Would you want your daughter to be a teen mom?

It’s a question I get asked often. This and the questions below have all been said to me by real people, sometimes people I’d considered friends.

 

I get that you love him, but I’m sure you wish he wasn’t born, hey?

You’re not like “those other” teen moms. You’re the exception.

It’s good that you’ve made the best of a bad situation.

I’m sure you think you’re happy, but you could have been so much more.

At your age, you should be *insert-debauched-activity-here*

I’m sure you wouldn’t want your daughter to be a teen mom, would you?

 

Let’s address the last one. It’s fitting, as today is my daughter Layla’s 12th birthday. That’s her there – she’s awesome. Would I want her to be a teen mom?

laylabday

 

This is (once again) not the right question.

I know what I want for my children: it’s very simple: to be happy, and to be good. That’s it. Nothing more – no other expectations. I don’t want them to pursue a particular career, have a particular sexual orientation, choose a particular religion, have children/not have children/, marry or not marry.

I want them to be happy and good.

It’s my job to show them ways to be good (by example, mostly) – and give them opportunities to find their happiness. But what that happiness looks like to them is not my decision. Not my business. They must find their way themselves.

As a mommy, I also (unrealistically) want my children to never struggle. I want their lives to be smooth sailing. I don’t want them to be hurt. I don’t want them to cry. I want things to be easy for them.

This, of course, is impossible. We ALL struggle, we all cry, we all hurt. If I’ve done my job, they will find a way to turn those challenges and struggles into more goodness, and more happiness.  To be resilient – take responsibility for their choices, learn and grow.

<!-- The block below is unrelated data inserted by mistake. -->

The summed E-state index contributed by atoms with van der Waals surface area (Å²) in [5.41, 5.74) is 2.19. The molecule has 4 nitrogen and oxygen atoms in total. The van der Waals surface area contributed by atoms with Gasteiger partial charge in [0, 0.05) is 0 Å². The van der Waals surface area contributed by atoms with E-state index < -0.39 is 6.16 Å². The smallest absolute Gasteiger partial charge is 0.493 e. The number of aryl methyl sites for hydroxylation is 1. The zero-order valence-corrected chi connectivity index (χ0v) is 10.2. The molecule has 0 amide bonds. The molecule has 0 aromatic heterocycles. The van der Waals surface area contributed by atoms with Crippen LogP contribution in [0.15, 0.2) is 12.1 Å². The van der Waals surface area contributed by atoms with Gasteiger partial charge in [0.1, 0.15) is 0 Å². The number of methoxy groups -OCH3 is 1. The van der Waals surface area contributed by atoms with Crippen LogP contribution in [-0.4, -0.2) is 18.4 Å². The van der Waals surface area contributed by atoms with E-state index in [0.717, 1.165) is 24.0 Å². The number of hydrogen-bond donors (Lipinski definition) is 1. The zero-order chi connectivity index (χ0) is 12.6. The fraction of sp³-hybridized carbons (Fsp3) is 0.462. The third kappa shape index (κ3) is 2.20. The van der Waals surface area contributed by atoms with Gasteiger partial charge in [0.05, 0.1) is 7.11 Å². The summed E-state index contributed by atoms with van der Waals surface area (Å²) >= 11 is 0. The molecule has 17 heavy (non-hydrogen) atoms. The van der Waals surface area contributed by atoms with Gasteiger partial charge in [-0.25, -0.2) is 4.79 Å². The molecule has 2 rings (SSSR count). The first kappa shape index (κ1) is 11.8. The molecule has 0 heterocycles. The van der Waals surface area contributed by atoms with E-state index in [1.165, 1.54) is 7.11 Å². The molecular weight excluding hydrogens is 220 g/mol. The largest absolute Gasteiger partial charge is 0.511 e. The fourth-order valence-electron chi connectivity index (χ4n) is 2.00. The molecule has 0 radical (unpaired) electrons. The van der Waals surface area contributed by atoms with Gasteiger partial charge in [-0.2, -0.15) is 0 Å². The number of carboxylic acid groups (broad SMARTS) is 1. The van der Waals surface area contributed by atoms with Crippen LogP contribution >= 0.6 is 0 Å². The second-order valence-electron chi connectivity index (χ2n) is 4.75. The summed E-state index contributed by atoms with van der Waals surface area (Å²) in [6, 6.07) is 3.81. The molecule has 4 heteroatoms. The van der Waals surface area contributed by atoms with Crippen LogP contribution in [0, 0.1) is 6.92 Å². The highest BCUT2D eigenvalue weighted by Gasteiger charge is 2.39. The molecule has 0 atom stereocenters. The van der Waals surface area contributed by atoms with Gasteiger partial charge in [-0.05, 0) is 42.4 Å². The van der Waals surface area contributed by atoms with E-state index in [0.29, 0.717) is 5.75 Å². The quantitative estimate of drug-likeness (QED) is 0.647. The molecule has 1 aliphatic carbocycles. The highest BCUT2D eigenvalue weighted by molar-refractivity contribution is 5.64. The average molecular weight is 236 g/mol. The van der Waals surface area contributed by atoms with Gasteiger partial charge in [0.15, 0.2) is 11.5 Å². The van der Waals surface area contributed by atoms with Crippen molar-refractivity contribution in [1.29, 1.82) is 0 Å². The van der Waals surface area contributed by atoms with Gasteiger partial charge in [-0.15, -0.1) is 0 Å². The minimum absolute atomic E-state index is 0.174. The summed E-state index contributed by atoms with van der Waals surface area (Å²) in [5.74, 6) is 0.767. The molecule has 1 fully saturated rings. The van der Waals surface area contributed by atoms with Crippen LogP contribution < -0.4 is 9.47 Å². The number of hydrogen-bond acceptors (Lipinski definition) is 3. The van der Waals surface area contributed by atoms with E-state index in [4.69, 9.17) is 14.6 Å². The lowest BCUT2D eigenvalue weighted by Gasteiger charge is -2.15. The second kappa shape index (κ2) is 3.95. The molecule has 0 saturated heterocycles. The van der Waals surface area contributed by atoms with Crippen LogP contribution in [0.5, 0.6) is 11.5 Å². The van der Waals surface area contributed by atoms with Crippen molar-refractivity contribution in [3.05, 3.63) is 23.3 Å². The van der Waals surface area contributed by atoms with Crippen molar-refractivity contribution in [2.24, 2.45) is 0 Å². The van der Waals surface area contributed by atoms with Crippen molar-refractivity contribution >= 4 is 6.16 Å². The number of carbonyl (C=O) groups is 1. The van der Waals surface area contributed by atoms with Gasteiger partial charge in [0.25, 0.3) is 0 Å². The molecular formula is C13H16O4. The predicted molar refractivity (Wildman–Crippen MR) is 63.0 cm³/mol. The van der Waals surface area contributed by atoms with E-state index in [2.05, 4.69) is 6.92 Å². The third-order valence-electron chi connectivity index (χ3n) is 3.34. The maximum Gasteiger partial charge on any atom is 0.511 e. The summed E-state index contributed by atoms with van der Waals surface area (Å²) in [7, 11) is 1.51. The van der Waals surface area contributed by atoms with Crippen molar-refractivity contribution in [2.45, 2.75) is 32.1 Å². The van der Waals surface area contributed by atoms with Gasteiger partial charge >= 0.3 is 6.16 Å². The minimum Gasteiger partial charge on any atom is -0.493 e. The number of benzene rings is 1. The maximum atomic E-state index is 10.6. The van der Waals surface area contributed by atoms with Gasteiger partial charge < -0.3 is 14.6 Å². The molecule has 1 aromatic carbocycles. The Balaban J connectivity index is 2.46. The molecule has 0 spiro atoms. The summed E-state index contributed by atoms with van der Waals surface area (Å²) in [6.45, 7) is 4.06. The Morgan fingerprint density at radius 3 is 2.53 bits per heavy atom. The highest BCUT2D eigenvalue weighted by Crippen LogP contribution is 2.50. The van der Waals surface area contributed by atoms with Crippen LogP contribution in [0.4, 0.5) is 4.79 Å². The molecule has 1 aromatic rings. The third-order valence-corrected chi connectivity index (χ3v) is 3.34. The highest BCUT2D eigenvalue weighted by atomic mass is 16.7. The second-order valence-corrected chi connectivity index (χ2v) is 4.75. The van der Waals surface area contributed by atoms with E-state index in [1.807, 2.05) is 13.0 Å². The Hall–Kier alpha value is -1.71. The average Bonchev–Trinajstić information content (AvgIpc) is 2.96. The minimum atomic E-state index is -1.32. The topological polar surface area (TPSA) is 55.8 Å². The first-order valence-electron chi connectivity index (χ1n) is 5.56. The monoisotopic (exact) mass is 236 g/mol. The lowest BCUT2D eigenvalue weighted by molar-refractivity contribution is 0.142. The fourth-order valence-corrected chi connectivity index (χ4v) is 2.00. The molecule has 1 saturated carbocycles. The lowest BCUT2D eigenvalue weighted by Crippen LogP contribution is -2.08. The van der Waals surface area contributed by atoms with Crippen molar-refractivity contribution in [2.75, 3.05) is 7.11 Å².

Back to the question.

If my daughter becomes pregnant as a teen, we would handle it the way we’d handle any challenge: support her while she makes her choices, support her whatever choice she makes, and stand by her as she steps up and takes charge of her life.

It would be the same if my child contracted HIV, lost a leg, failed a grade at school, had their heart broken… whatever challenge comes along, we will handle it together, because that’s what families do.

Everything we do has consequences. Teen pregnancy has life-changing consequences. It’s my job to make sure my children are aware of those consequences, how to avoid them or avoid putting themselves in the situation where they could happen.

It’s also my job to make sure they understand that nothing is impossible to overcome. Nothing is insurmountable. Nothing can ruin you, unless you let it. Resilience, responsibility and strength. That’s part of the goodness I want to grow in them.

So if you’re still asking me if I want my daughter to be a teen mom: the answer is: it doesn’t matter. Whatever she does, whatever hurdles she faces – whether of her own making or not – all I want is for her to stand up, take charge, be good, and be happy.

No other answer will do.

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